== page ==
Translating code-switching on the screen
Spanglish and L3-as theme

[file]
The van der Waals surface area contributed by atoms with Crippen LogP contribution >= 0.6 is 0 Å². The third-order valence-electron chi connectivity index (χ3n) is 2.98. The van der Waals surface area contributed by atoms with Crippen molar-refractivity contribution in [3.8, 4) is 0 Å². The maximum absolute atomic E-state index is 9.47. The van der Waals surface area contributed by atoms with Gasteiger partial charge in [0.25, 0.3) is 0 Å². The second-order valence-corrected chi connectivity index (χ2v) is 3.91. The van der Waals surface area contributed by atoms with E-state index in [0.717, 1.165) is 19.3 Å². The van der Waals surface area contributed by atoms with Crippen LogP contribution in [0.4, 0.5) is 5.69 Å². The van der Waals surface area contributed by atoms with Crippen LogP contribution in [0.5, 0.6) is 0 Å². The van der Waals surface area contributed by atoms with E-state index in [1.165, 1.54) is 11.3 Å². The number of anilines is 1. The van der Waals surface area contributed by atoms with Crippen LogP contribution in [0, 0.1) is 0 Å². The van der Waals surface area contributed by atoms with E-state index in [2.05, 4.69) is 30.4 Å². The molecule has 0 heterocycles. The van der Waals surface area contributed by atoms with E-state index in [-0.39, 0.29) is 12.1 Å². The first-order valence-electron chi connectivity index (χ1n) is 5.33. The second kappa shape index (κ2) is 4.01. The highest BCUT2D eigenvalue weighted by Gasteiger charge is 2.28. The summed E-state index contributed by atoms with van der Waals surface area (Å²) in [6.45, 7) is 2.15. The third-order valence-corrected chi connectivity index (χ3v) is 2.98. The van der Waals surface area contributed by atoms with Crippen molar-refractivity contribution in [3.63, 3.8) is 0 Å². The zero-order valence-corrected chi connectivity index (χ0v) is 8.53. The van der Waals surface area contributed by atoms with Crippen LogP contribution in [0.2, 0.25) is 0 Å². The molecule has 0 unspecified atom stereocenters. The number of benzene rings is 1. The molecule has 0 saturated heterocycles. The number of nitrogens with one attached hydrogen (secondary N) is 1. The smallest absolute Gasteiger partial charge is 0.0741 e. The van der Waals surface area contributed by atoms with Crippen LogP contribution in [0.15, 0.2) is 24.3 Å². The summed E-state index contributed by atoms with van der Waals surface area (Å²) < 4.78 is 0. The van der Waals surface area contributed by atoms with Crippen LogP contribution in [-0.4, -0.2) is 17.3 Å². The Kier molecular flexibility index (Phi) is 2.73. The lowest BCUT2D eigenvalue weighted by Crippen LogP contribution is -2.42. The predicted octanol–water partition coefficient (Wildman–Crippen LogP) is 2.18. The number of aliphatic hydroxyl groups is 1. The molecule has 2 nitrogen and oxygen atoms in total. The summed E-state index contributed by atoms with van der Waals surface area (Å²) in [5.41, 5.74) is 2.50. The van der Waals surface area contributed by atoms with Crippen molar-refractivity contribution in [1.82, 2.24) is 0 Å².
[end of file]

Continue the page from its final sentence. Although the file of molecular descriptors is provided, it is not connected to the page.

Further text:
This paper outlines the complexity of accounting for multilingual audiovisual films for the purpose of their translation. In particular it focuses on an issue that has not received much scholarly attention so far, the fictional representation of code-switching in feature films, with particular attention to Spanglish, given that language and its interlinguistic barriers towards interpersonal communication is one of the main themes of the film. The paper distinguishes different types of language shifts (alternations) as part of a film’s plot or script, like straightforward translation between characters, in order to better characterize code-switching as concept borrowed from sociolinguistics. This, in turns allows for a broader notion of language shifts, of which code-shifting is a part. Finally, the paper also includes a three-type classification of films depending on the amount and importance of languages other than the main language of a film: anecdotal, recurrent, and L3-as-theme, L3 being the notation system used to label all instances of languages in a text (written, oral or audiovisual) other than the main language.